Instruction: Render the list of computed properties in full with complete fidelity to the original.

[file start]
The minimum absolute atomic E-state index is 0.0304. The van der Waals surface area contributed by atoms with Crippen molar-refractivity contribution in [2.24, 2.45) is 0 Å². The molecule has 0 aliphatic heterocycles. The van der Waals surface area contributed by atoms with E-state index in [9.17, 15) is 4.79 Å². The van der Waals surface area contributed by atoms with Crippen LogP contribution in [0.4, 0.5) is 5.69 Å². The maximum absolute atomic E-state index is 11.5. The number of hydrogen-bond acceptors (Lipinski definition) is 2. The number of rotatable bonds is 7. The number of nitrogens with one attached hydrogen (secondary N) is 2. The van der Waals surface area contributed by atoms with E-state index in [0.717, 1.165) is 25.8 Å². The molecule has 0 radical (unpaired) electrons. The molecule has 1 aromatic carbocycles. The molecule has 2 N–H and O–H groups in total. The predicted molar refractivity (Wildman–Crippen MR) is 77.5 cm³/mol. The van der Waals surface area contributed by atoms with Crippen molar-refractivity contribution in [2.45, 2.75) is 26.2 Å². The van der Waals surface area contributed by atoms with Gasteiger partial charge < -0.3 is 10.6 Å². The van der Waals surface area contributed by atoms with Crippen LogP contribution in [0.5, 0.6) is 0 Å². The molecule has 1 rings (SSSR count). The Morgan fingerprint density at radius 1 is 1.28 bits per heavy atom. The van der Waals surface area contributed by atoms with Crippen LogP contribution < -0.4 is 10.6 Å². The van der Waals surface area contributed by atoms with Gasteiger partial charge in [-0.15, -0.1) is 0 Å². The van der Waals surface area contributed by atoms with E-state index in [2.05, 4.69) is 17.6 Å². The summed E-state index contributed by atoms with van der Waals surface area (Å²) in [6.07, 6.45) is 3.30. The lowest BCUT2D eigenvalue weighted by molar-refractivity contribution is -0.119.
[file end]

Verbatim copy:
The minimum absolute atomic E-state index is 0.0304. The van der Waals surface area contributed by atoms with Crippen molar-refractivity contribution in [2.24, 2.45) is 0 Å². The molecule has 0 aliphatic heterocycles. The van der Waals surface area contributed by atoms with E-state index in [9.17, 15) is 4.79 Å². The van der Waals surface area contributed by atoms with Crippen LogP contribution in [0.4, 0.5) is 5.69 Å². The maximum absolute atomic E-state index is 11.5. The number of hydrogen-bond acceptors (Lipinski definition) is 2. The number of rotatable bonds is 7. The number of nitrogens with one attached hydrogen (secondary N) is 2. The van der Waals surface area contributed by atoms with E-state index in [0.717, 1.165) is 25.8 Å². The molecule has 0 radical (unpaired) electrons. The molecule has 1 aromatic carbocycles. The molecule has 2 N–H and O–H groups in total. The predicted molar refractivity (Wildman–Crippen MR) is 77.5 cm³/mol. The van der Waals surface area contributed by atoms with Crippen molar-refractivity contribution in [2.45, 2.75) is 26.2 Å². The van der Waals surface area contributed by atoms with Gasteiger partial charge < -0.3 is 10.6 Å². The van der Waals surface area contributed by atoms with Crippen LogP contribution in [0.5, 0.6) is 0 Å². The molecule has 1 rings (SSSR count). The Morgan fingerprint density at radius 1 is 1.28 bits per heavy atom. The van der Waals surface area contributed by atoms with Crippen LogP contribution < -0.4 is 10.6 Å². The van der Waals surface area contributed by atoms with Gasteiger partial charge in [-0.15, -0.1) is 0 Å². The van der Waals surface area contributed by atoms with E-state index in [2.05, 4.69) is 17.6 Å². The summed E-state index contributed by atoms with van der Waals surface area (Å²) in [6.07, 6.45) is 3.30. The lowest BCUT2D eigenvalue weighted by molar-refractivity contribution is -0.119.